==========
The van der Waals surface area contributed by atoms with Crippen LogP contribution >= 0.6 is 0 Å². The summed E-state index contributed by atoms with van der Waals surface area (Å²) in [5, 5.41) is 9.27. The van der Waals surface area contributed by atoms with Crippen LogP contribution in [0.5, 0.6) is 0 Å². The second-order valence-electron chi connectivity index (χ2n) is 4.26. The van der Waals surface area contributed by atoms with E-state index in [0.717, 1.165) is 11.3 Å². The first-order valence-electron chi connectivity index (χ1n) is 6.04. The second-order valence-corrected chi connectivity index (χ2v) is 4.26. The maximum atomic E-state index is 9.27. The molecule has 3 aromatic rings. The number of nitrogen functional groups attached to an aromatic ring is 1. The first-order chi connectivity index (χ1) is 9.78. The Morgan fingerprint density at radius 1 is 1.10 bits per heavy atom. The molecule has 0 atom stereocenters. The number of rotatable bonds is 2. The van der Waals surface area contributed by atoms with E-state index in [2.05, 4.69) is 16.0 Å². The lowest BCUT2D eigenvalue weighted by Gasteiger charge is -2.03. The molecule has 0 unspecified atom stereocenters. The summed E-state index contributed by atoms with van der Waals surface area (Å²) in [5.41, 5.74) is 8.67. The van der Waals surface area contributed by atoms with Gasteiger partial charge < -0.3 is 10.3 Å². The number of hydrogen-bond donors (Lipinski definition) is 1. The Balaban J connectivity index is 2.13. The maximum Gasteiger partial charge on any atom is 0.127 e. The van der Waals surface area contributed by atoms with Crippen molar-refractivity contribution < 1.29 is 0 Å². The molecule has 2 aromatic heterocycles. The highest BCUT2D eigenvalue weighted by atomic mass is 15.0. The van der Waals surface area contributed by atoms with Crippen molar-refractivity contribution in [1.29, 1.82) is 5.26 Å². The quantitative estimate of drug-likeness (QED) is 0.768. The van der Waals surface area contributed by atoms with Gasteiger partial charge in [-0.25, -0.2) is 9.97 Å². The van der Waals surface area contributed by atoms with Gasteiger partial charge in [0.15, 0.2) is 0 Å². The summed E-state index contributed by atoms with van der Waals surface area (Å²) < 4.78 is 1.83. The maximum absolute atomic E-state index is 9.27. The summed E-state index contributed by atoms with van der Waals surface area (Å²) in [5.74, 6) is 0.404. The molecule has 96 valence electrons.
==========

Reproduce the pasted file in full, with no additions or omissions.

The van der Waals surface area contributed by atoms with Crippen LogP contribution >= 0.6 is 0 Å². The summed E-state index contributed by atoms with van der Waals surface area (Å²) in [5, 5.41) is 9.27. The van der Waals surface area contributed by atoms with Crippen LogP contribution in [0.5, 0.6) is 0 Å². The second-order valence-electron chi connectivity index (χ2n) is 4.26. The van der Waals surface area contributed by atoms with E-state index in [0.717, 1.165) is 11.3 Å². The first-order valence-electron chi connectivity index (χ1n) is 6.04. The second-order valence-corrected chi connectivity index (χ2v) is 4.26. The maximum atomic E-state index is 9.27. The molecule has 3 aromatic rings. The number of nitrogen functional groups attached to an aromatic ring is 1. The first-order chi connectivity index (χ1) is 9.78. The Morgan fingerprint density at radius 1 is 1.10 bits per heavy atom. The molecule has 0 atom stereocenters. The number of rotatable bonds is 2. The van der Waals surface area contributed by atoms with E-state index in [2.05, 4.69) is 16.0 Å². The lowest BCUT2D eigenvalue weighted by Gasteiger charge is -2.03. The molecule has 0 unspecified atom stereocenters. The summed E-state index contributed by atoms with van der Waals surface area (Å²) in [5.41, 5.74) is 8.67. The van der Waals surface area contributed by atoms with Gasteiger partial charge < -0.3 is 10.3 Å². The number of hydrogen-bond donors (Lipinski definition) is 1. The Balaban J connectivity index is 2.13. The maximum Gasteiger partial charge on any atom is 0.127 e. The van der Waals surface area contributed by atoms with Crippen molar-refractivity contribution < 1.29 is 0 Å². The molecule has 2 aromatic heterocycles. The highest BCUT2D eigenvalue weighted by atomic mass is 15.0. The van der Waals surface area contributed by atoms with Crippen molar-refractivity contribution in [1.29, 1.82) is 5.26 Å². The quantitative estimate of drug-likeness (QED) is 0.768. The van der Waals surface area contributed by atoms with Gasteiger partial charge in [-0.25, -0.2) is 9.97 Å². The van der Waals surface area contributed by atoms with Gasteiger partial charge in [0.15, 0.2) is 0 Å². The summed E-state index contributed by atoms with van der Waals surface area (Å²) < 4.78 is 1.83. The maximum absolute atomic E-state index is 9.27. The summed E-state index contributed by atoms with van der Waals surface area (Å²) in [5.74, 6) is 0.404. The molecule has 96 valence electrons.